No study has been found that focuses on the change of chewing patterns in the groups with orthodontic malocclusion on the individuals with class 1 occlusion and on the control group in the literature (9).

The chewing pattern is a periodical and functional movement style and aims to break down, mesh and prepare the food for digestion. All receptors in the system are enabled to create such function (3). A central pattern generator and associated motor neurons control strength, form, opening and closing durations and occlusion durations of biting forces and prevent damage of the organs in peripheral nervous system (10,11).

In a manuscript published by Hill (2), chewing cycle has three main components as follows; opening time (OT), closing time (CT) and occlusal time (OcT). Normal cycle duration varies between 600 and 900 miliseconds and each phase is roughly 1/3 of total chewing cycle. The OcT is slightly less than 1/3 of total chewing time. Record of chewing movements are observed at three planes as frontal, sagittal and horizontal. The most commonly used material used for chewing movements is the gum. Pattern of the chewing movement also depends on the food. Opening phase and closing phase were detected as 225±25 msec whereas occlual phase was 200±25 msec (10,12). The disoders during occlusal phase of teeth contacts of chewing phase would affect harmonization of the chewing system and cause pathological changes in the joints (13).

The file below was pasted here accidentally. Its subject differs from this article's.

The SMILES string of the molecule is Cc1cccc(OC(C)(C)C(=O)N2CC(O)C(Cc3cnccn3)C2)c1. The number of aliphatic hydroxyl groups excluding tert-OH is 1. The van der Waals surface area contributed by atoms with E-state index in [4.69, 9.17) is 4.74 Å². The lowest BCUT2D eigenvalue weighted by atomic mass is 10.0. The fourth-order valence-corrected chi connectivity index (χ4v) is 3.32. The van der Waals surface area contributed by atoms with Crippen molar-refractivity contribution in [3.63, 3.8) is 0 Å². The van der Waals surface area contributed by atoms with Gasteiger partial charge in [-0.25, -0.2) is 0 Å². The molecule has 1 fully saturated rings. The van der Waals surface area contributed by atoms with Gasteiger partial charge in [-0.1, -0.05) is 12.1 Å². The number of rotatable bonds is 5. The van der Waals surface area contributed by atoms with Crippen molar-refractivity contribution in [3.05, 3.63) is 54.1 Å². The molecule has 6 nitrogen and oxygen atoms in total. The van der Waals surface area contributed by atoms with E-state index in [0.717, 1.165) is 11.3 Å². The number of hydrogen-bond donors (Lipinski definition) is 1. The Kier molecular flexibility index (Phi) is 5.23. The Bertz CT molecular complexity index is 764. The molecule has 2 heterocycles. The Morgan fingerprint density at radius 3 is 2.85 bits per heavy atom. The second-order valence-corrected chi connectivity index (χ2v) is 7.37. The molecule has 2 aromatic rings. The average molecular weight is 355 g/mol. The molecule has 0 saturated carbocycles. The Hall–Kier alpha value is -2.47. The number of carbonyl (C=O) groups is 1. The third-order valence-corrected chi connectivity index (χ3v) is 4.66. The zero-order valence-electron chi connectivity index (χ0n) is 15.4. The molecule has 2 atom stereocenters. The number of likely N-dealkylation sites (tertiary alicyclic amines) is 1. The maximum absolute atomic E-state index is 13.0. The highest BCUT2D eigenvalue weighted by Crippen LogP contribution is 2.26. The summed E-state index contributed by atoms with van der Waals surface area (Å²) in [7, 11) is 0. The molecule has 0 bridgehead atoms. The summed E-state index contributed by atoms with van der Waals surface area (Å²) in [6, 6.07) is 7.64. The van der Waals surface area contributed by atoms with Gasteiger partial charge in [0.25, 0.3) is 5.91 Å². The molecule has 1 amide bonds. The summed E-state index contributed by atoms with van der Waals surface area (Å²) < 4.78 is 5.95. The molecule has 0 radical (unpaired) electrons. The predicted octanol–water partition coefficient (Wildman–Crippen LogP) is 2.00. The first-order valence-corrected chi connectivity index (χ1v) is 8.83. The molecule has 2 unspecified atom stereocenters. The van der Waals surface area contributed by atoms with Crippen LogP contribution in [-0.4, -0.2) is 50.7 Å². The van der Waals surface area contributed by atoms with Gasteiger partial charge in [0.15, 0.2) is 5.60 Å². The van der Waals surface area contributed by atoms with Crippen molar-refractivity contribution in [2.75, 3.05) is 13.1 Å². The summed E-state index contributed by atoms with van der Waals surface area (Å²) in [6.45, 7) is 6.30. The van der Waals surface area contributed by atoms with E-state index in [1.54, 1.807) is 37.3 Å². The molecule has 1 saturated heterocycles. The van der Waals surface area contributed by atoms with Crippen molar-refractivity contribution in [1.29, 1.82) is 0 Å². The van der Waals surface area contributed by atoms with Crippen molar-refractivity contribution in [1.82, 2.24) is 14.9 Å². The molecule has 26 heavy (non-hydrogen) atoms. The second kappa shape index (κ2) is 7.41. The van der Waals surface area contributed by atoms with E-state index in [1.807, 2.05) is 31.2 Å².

Analysis of temporomandibular joint (TMJ) under a load during functioning is important for operation for joint problems. Restructuring and recreation of TMJ with realistic anatomic and kinematic data is the only method providing an in vivo, three dimensional, dynamic and real time quantitative aspect to the relation between articulation surfaces of a joint (14).

It was revealed in a study conducted by Ngom P.I. et al. (15) where chewing efficiency was evaluated on 102 untreated individuals that recovery of chewing functions should be one of indication options as well as aesthetic and other indications for treatment.  Yamashita et al. (16) reported in a review that a significant association exists between chewing efficiency and chewing pattern and hardness of the food was suggested to affect the chewing pattern and along with customization of the pattern, count may also be important.

Clark and Evans (17) have determined an ideal orthodontic occlusion frame where one of the basic rules was reported as demonstration of the function. However, Trawitzki et al. (14) could not detect any significant association between maximum isometric chewing strength and class 2 and class 3 dentofacial deformity in their study conducted on 125 volunteer patients. Furthermore, they reported that the values of both (class 2 and class 3) study groups were below the values of the control group. Effect of curve of spee on chewing efficiency was also investigated; it was concluded that the idea that a regular curve of Spee may create an efficient chewing is not true (17,18).